5. Bake for about 5-10 minutes or until the edges turn golden brown. Immediately release from baking sheet and proceed to shape/bend the cookies in the desired shape. These cookies have to be shaped when still warm, you might want to bake a small amount at a time.
6. To make the raspberry cream, place cream and icing sugar in a bowl and mix with electric beaters until soft peaks form. Roughly chop the raspberries and gently fold into the cream mixture. Pipe into the cooled tuiles and serve immediately.
Sunday, January 25, 2009
Back in November, when college was almost finished, I had a realisation. After 16 or so years of schooling in one form of another, I would be done with homework forever, and I have to say the thought sort of scared me a little. I needed a project, and what better than a baking challenge, where I could learn some fantastic new cooking skills and still ultimately enjoy the process with some delicious, tangible results at the end.
And where better to start than with my own bookshelf. I decided to bake a recipe from the gorgeous Tartine Bakery cookbook each month, because I’ve owned the book for quite a long time but hadn’t cooked a single recipe! I needed a partner in crime, and Mark from No Special Effects graciously agreed to join me on the challenges and promised to hassle me relentlessly if my motivation waned. Perfect.
The first recipe we chose was the Cherry Clafoutis, a classic French recipe. I’ve made clafoutis a few times, with strawberries and with plums but never with the traditional cherries. I would say with certainty that this is the best clafoutis recipe I’ve tried. The cherries have been wonderful this summer – I think I’ve almost eaten my own body weight in them – and they were just perfect baked in silky vanilla-flecked custard.
If you need any more convincing, I’ll tell you that we made it yesterday afternoon and by the evening it was all-but gone. I had a little sliver here and a little sliver there, because I couldn’t keep away. I’m looking forward to making this recipe again, perhaps with other summer fruit substituted for the cherries.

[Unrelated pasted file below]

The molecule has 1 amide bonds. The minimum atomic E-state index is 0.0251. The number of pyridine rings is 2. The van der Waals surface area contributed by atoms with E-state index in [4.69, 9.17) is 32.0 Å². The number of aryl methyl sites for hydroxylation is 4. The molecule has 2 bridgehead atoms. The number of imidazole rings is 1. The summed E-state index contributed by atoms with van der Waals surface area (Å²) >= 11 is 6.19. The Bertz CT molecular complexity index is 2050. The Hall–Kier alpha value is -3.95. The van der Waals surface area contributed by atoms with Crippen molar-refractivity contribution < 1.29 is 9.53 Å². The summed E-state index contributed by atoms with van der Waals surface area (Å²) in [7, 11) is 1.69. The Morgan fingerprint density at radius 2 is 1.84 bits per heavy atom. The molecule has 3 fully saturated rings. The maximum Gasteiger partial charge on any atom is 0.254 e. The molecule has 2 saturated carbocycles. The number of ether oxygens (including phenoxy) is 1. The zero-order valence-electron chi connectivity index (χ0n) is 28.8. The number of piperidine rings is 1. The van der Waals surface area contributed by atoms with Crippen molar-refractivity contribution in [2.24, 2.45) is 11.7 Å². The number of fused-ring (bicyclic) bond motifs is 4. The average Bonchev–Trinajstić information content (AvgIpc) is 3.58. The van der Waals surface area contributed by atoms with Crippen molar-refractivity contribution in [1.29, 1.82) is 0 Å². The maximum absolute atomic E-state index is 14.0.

Recipe from Tartine by Elisabeth Prueitt and Chad Robertson
• 2 cups whole milk
• ¾ cup sugar
• 1 vanilla bean, seeds scraped
• Pinch salt
• 3 large eggs
• 1/3 cup + 1 tablespoon plain flour
• 2 cups cherries, pitted
• 2 tablespoons sugar, for topping
1. Preheat the oven to 220ºC (425ºF) and butter a 25cm (10 inch) ceramic quiche mold or pie dish.
2. In a small saucepan, combine milk, sugar, vanilla seeds and salt. Place over a medium heat and stir to dissolve the sugar until just under a boil.
3. While the milk mixture is heating, whisk the eggs and flour together in a heatproof bowl until smooth.
4. Remove the saucepan from the heat and slowly ladle the hot milk into the egg mixture while whisking constantly. Pour the mixture into the prepared mold and add the cherries, making sure they are evenly distributed.
5. Bake for 30-35 minutes, until just set in the center and slightly puffed and browned around the outside. Remove the custard from the oven and turn the temperature up to 260ºC (500ºF). Evenly sprinkle the sugar over the top of the clafoutis. Return to the oven for 5-10 minutes to caramelise the sugar. Watch carefully as it will darken quickly.